Archeologists Discover “Brain Food” in Early Human Ancestors’ Diet

Released: 5/28/2010 12:55 PM EDT
Embargo expired: 5/31/2010 3:00 PM EDT
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Citations Proceedings of the National Academy of Sciences (PNAS) (May 31, 2010)

Newswise — A team of scientists now know what may have helped fuel the evolution of the human brain two million years ago. Archeologists working in Kenya unearthed evidence that our human ancestors ate a wide variety of animals including fish, turtles and even crocodiles. Based on analyses of animal bones and stone tools they excavated, the research team found that our early ancestors incorporated aquatic “brain food” in their diet.

“These aquatic foods are really important sources of the long-chain polyunsaturated fatty acids and docosahexaenoic acid that are so critical to human brain growth,” said co-author and paleoanthropologist Dr. Richmond. “Finding these foods in the diets of our early ancestors suggests they may have helped to lift constraints on brain size and fuel the evolution of a larger brain.”

The discovery of such a diverse animal diet is important because early human brain size increased dramatically after two million years ago. Growing a large brain requires an enormous investment in calories and nutrients and places considerable costs on the mother and developing infant. Anthropologists have long considered meat in the diet as key to the evolution of a larger brain. However, until now, there was no evidence that human ancestors this long ago had incorporated into their diets animal foods, from lakes and rivers, rich in brain nutrients.

A team of scientists from Kenya, the United States, the U.K., Australia and South Africa discovered a 1.95 million year-old site in northwestern Kenya in 2004. Preservation of the excavated site was so remarkable that the team was able to develop a detailed reconstruction of the environment. Over four years, the scientists excavated literally thousands of fossilized bones and stone tools, and were able to determine that at least 10 individual animals, and perhaps many more, were butchered by early humans at this site. Many of these bones showed evidence of cut marks made by early human ancestors as a result of using sharp stone tools to cut meat from the bones or crush long bones to access the fat-rich bone marrow.

“At sites of this age we often consider ourselves lucky if we find any bone associated with stone tools, but here we found everything from small bird bones to hippopotamus leg bones,” said archeologist David Braun of the University of Cape Town in South Africa, who was the lead author on the research.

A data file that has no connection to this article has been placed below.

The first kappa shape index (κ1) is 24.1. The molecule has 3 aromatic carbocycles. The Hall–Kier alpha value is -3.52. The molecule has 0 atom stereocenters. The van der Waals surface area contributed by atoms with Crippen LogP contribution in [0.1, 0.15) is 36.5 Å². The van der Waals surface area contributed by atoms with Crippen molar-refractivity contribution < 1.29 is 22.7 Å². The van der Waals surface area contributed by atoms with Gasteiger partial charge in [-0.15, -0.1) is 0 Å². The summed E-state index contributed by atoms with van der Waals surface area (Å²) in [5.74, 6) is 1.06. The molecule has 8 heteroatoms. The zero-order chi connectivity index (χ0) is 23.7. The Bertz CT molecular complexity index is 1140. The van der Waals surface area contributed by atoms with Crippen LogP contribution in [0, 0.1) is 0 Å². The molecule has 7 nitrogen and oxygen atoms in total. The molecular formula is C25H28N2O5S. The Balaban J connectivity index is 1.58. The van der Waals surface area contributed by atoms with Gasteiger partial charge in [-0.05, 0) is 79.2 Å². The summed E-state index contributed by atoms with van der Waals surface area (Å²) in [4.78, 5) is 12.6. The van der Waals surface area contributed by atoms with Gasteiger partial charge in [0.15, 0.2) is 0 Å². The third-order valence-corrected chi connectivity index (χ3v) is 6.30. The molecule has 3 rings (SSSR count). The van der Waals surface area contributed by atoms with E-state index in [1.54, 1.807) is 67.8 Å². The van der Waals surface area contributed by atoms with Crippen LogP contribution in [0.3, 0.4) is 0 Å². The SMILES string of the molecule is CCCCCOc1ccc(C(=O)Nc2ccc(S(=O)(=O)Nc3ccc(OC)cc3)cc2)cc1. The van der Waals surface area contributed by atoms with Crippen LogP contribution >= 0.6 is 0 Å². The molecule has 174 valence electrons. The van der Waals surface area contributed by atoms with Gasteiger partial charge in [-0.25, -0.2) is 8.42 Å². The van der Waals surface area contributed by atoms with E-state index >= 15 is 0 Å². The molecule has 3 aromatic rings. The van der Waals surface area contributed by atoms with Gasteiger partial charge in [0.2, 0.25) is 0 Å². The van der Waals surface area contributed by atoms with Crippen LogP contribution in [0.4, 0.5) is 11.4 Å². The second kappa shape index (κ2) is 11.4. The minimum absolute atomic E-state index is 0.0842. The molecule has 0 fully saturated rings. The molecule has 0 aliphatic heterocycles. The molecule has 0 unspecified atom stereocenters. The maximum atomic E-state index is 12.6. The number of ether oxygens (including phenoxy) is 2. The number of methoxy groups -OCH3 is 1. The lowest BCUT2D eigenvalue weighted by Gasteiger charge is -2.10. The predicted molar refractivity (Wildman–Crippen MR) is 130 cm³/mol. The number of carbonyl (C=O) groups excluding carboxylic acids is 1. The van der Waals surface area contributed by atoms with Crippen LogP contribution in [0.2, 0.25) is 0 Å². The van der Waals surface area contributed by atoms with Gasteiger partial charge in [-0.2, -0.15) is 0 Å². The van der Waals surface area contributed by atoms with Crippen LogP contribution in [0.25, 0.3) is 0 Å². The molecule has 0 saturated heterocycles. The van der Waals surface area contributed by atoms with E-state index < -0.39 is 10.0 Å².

Gaining access to smaller animals like turtles and fish may have allowed these early humans to increase the protein in their diet without the danger of interacting with dangerous carnivores, such as lions and hyenas. These early humans were relatively small and not well suited to compete with the large carnivores that lived at that time. Stumbling upon brain-fueling food may have been a fortunate side effect of finding foods at lakes and rivers.

The research was funded by the National Science Foundation. The project was directed by Jack Harris of Rutgers University and represents a collaborative effort between National Museums of Kenya and a host of international institutions. Paleontologist Marion Bamford of the University of Witswatersrand in South Africa identified fossilized plant remains that revealed the wet and possibly marshy environment in which these early humans were living. Lead zooarchaeologist Jack McCoy of Rutgers University identified bones of various animals including turtles, fish, crocodiles and large antelopes that ended up as the meals of these early humans. Dr. Richmond of GW took part in fossil identification and analyzing how the findings were important for human evolution.

The site, known to the archaeologists by the moniker FwJj 20, is located in the northern part of the Koobi Fora research area on the eastern side of Lake Turkana in Marsabit District, Kenya. The presence of overlying layers of volcanic ash helped the team pin down the age of the site. Geologists on the team, Naomi Levin of John Hopkins University and Andrew Herries of the University of New South Wales, Australia, were able to use a combination of techniques to estimate the age of the site as close to 1.95 million years. David Braun and his international team will return to northern Kenya to find more answers to questions about the diets of our earliest ancestors.

The article, “Early hominin diet included diverse terrestrial and aquatic animals 1.95 Ma in East Turkana, Kenya,” will appear in the May 31, 2010, issue of Proceedings of the National Academy of Sciences (PNAS). PNAS is a weekly journal that publishes cutting-edge research that spans the biological, physical, and social sciences.

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